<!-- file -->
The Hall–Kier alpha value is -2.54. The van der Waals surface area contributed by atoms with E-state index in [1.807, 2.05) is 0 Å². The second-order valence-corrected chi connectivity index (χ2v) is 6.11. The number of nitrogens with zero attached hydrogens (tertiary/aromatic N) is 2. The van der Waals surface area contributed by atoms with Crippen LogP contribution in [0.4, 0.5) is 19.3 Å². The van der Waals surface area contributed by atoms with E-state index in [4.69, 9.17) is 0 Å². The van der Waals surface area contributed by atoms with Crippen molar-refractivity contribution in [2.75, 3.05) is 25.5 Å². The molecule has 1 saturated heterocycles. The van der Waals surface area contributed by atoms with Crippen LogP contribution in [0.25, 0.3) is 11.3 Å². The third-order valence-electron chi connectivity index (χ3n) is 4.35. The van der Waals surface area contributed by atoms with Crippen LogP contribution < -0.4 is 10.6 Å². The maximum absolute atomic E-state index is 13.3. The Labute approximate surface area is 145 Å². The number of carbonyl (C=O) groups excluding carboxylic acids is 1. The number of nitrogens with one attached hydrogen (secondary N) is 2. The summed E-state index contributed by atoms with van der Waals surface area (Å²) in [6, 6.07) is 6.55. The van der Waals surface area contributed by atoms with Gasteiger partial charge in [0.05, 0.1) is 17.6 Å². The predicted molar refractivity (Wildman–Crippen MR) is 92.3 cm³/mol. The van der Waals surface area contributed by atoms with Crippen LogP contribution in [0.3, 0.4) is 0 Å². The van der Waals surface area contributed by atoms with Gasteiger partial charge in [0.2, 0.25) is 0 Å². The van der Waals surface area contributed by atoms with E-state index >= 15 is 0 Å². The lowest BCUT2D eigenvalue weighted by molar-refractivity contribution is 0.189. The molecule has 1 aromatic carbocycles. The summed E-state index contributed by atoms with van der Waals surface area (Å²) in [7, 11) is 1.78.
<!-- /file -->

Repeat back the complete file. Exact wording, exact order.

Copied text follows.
The Hall–Kier alpha value is -2.54. The van der Waals surface area contributed by atoms with E-state index in [1.807, 2.05) is 0 Å². The second-order valence-corrected chi connectivity index (χ2v) is 6.11. The number of nitrogens with zero attached hydrogens (tertiary/aromatic N) is 2. The van der Waals surface area contributed by atoms with Crippen LogP contribution in [0.4, 0.5) is 19.3 Å². The van der Waals surface area contributed by atoms with E-state index in [4.69, 9.17) is 0 Å². The van der Waals surface area contributed by atoms with Crippen molar-refractivity contribution in [2.75, 3.05) is 25.5 Å². The molecule has 1 saturated heterocycles. The van der Waals surface area contributed by atoms with Crippen LogP contribution in [0.25, 0.3) is 11.3 Å². The third-order valence-electron chi connectivity index (χ3n) is 4.35. The van der Waals surface area contributed by atoms with Crippen LogP contribution < -0.4 is 10.6 Å². The maximum absolute atomic E-state index is 13.3. The Labute approximate surface area is 145 Å². The number of carbonyl (C=O) groups excluding carboxylic acids is 1. The number of nitrogens with one attached hydrogen (secondary N) is 2. The summed E-state index contributed by atoms with van der Waals surface area (Å²) in [6, 6.07) is 6.55. The van der Waals surface area contributed by atoms with Gasteiger partial charge in [0.05, 0.1) is 17.6 Å². The predicted molar refractivity (Wildman–Crippen MR) is 92.3 cm³/mol. The van der Waals surface area contributed by atoms with Crippen LogP contribution in [0.3, 0.4) is 0 Å². The van der Waals surface area contributed by atoms with Gasteiger partial charge in [0.2, 0.25) is 0 Å². The van der Waals surface area contributed by atoms with E-state index >= 15 is 0 Å². The lowest BCUT2D eigenvalue weighted by molar-refractivity contribution is 0.189. The molecule has 1 aromatic carbocycles. The summed E-state index contributed by atoms with van der Waals surface area (Å²) in [7, 11) is 1.78.